Google Fiber has announced that it is dropping TV packages from its content offerings in Louisville and San Antonio. The wide range of content available from OTT services like Amazon Prime, Apple TV, Netflix, Hulu, and other services makes the traditional cable/satellite TV packages seem quaint by comparison.

iPhone 8, iPhone X, Apple TV, and LTE, cellular

Submitted by acohill on Wed, 09/13/2017 - 12:54

Apple announced new iPhones yesterday. Faster, brighter displays, and better cameras. Ho hum.

What interested me was the Apple TV announcement--the new Apple TV supports 4K video, which uses FOUR TIMES more bandwidth than HD video. Apple continues to improve the user experience with its products, but many Internet services are not going to be able to deliver 4K streaming video, or at best, only one stream at a time. Meanwhile, the average household has more than ten Internet-connected devices, and that is going to keep growing.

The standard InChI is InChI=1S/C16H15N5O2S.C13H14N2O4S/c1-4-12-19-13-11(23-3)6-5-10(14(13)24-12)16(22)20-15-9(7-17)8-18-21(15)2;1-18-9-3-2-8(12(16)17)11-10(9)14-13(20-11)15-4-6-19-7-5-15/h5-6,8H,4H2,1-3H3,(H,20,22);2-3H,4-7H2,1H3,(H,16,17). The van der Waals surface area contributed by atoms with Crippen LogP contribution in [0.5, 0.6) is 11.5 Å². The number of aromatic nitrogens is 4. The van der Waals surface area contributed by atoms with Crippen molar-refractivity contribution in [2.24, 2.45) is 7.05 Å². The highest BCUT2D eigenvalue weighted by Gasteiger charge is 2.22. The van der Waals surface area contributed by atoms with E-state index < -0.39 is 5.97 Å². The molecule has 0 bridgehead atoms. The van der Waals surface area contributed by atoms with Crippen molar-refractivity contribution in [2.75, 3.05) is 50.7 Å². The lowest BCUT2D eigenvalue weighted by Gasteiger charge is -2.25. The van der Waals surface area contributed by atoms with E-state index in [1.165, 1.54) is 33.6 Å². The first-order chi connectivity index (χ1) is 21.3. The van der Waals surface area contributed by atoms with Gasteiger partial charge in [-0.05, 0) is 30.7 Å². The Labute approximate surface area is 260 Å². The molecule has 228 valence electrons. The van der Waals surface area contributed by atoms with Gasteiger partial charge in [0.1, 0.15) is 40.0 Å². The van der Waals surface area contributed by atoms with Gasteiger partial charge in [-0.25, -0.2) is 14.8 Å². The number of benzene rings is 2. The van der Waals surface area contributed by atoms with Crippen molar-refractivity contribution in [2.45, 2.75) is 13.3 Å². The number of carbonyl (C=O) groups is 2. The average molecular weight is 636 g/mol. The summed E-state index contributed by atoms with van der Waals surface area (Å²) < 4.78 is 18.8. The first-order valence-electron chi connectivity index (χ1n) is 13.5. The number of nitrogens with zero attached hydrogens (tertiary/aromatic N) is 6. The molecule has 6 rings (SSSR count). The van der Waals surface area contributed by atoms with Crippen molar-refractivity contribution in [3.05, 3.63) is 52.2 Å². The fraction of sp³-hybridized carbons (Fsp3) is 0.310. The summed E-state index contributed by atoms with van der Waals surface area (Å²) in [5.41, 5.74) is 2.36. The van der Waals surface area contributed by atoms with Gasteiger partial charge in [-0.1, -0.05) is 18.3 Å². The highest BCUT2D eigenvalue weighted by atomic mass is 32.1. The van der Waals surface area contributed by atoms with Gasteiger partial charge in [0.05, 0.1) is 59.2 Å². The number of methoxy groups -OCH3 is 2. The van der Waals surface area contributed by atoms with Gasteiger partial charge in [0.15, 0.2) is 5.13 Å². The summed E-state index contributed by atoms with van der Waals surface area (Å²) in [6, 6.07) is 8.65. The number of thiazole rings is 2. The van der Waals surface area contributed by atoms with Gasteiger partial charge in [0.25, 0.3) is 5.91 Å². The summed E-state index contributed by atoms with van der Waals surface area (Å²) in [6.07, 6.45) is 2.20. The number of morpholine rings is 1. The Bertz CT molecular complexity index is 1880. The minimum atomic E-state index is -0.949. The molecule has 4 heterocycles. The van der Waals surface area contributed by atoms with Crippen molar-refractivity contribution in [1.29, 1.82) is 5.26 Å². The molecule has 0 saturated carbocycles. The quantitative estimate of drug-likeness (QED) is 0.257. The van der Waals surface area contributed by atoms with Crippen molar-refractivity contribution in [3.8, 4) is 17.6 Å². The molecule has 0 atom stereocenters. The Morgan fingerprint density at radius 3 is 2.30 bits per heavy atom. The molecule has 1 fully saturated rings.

T-Mobile is not happy with iPhone X because it does not support T-Mobile's new LTE frequencies.

In the race to try to squeeze more bandwidth out of wireless radio systems, more frequencies are being used, which means device manufacturers like Apple and Samsung have to build more radio technology into their devices, which means more weight, poorer battery life, and less space for other stuff.

What phone do I use? I'm still completely happy with a three year old iPhone 5S. Fits in my pocket, has long battery life, and rings every time someone calls me. I don't need much more than that.

Eldo Telecom: Rural copper won't be replaced by small cells